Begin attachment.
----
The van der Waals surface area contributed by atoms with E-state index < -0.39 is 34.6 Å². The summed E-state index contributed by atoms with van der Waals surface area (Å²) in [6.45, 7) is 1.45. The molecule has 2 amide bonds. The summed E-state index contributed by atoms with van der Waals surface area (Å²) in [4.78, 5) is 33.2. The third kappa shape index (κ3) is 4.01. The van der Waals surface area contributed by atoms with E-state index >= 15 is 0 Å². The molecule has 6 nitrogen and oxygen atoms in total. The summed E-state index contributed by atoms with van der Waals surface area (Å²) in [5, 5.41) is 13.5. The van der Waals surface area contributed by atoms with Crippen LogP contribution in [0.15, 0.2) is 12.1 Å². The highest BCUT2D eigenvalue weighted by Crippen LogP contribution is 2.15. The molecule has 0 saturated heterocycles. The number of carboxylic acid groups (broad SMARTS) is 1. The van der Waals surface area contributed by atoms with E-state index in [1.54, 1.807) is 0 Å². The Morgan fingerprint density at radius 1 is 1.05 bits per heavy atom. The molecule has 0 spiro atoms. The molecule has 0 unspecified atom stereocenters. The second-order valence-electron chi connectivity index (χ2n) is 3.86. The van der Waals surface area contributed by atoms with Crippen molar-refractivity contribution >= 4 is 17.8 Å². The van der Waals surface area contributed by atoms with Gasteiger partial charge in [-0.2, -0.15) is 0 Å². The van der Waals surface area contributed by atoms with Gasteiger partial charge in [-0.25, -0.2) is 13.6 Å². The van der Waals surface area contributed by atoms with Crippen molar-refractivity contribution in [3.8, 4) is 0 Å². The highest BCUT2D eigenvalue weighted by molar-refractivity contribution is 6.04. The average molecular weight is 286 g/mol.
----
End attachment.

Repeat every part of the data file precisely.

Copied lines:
The van der Waals surface area contributed by atoms with E-state index < -0.39 is 34.6 Å². The summed E-state index contributed by atoms with van der Waals surface area (Å²) in [6.45, 7) is 1.45. The molecule has 2 amide bonds. The summed E-state index contributed by atoms with van der Waals surface area (Å²) in [4.78, 5) is 33.2. The third kappa shape index (κ3) is 4.01. The van der Waals surface area contributed by atoms with E-state index >= 15 is 0 Å². The molecule has 6 nitrogen and oxygen atoms in total. The summed E-state index contributed by atoms with van der Waals surface area (Å²) in [5, 5.41) is 13.5. The van der Waals surface area contributed by atoms with Crippen LogP contribution in [0.15, 0.2) is 12.1 Å². The highest BCUT2D eigenvalue weighted by Crippen LogP contribution is 2.15. The molecule has 0 saturated heterocycles. The number of carboxylic acid groups (broad SMARTS) is 1. The van der Waals surface area contributed by atoms with E-state index in [1.54, 1.807) is 0 Å². The Morgan fingerprint density at radius 1 is 1.05 bits per heavy atom. The molecule has 0 spiro atoms. The molecule has 0 unspecified atom stereocenters. The second-order valence-electron chi connectivity index (χ2n) is 3.86. The van der Waals surface area contributed by atoms with Crippen molar-refractivity contribution >= 4 is 17.8 Å². The van der Waals surface area contributed by atoms with Gasteiger partial charge in [-0.2, -0.15) is 0 Å². The van der Waals surface area contributed by atoms with Gasteiger partial charge in [-0.25, -0.2) is 13.6 Å². The van der Waals surface area contributed by atoms with Crippen molar-refractivity contribution in [3.8, 4) is 0 Å². The highest BCUT2D eigenvalue weighted by molar-refractivity contribution is 6.04. The average molecular weight is 286 g/mol.